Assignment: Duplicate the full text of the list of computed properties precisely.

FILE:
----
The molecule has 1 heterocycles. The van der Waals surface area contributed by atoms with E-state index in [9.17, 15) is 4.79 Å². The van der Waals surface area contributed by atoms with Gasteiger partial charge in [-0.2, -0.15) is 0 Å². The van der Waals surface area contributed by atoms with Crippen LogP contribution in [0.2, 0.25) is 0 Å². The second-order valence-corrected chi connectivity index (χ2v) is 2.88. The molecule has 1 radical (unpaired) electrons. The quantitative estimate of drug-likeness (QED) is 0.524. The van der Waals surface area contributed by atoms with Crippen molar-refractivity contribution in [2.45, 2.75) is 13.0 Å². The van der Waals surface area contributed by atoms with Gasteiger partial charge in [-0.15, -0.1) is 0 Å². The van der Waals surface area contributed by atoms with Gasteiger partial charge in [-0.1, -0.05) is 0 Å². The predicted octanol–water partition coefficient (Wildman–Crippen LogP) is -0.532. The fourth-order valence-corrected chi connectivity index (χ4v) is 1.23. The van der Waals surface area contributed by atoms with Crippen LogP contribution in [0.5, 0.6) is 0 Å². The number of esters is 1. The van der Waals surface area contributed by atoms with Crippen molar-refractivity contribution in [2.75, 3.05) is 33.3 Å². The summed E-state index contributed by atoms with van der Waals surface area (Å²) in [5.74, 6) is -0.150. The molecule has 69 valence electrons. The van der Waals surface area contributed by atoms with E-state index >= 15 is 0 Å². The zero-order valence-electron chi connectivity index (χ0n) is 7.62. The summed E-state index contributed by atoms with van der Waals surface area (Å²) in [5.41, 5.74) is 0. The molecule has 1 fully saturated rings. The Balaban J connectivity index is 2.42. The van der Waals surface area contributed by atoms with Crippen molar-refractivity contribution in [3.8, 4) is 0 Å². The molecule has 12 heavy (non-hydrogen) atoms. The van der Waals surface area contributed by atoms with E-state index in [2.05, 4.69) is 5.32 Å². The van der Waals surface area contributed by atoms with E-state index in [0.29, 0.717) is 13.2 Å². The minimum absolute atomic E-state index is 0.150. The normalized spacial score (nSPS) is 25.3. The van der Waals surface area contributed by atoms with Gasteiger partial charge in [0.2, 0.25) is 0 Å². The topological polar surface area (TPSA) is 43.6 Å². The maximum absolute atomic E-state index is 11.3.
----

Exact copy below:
The molecule has 1 heterocycles. The van der Waals surface area contributed by atoms with E-state index in [9.17, 15) is 4.79 Å². The van der Waals surface area contributed by atoms with Gasteiger partial charge in [-0.2, -0.15) is 0 Å². The van der Waals surface area contributed by atoms with Crippen LogP contribution in [0.2, 0.25) is 0 Å². The second-order valence-corrected chi connectivity index (χ2v) is 2.88. The molecule has 1 radical (unpaired) electrons. The quantitative estimate of drug-likeness (QED) is 0.524. The van der Waals surface area contributed by atoms with Crippen molar-refractivity contribution in [2.45, 2.75) is 13.0 Å². The van der Waals surface area contributed by atoms with Gasteiger partial charge in [-0.15, -0.1) is 0 Å². The van der Waals surface area contributed by atoms with Gasteiger partial charge in [-0.1, -0.05) is 0 Å². The predicted octanol–water partition coefficient (Wildman–Crippen LogP) is -0.532. The fourth-order valence-corrected chi connectivity index (χ4v) is 1.23. The van der Waals surface area contributed by atoms with Crippen LogP contribution in [0.5, 0.6) is 0 Å². The number of esters is 1. The van der Waals surface area contributed by atoms with Crippen molar-refractivity contribution in [2.75, 3.05) is 33.3 Å². The summed E-state index contributed by atoms with van der Waals surface area (Å²) in [5.74, 6) is -0.150. The molecule has 69 valence electrons. The van der Waals surface area contributed by atoms with E-state index >= 15 is 0 Å². The zero-order valence-electron chi connectivity index (χ0n) is 7.62. The summed E-state index contributed by atoms with van der Waals surface area (Å²) in [5.41, 5.74) is 0. The molecule has 1 fully saturated rings. The Balaban J connectivity index is 2.42. The van der Waals surface area contributed by atoms with Crippen molar-refractivity contribution in [3.8, 4) is 0 Å². The molecule has 12 heavy (non-hydrogen) atoms. The van der Waals surface area contributed by atoms with E-state index in [2.05, 4.69) is 5.32 Å². The van der Waals surface area contributed by atoms with E-state index in [0.29, 0.717) is 13.2 Å². The minimum absolute atomic E-state index is 0.150. The normalized spacial score (nSPS) is 25.3. The van der Waals surface area contributed by atoms with Gasteiger partial charge in [0.2, 0.25) is 0 Å². The topological polar surface area (TPSA) is 43.6 Å². The maximum absolute atomic E-state index is 11.3.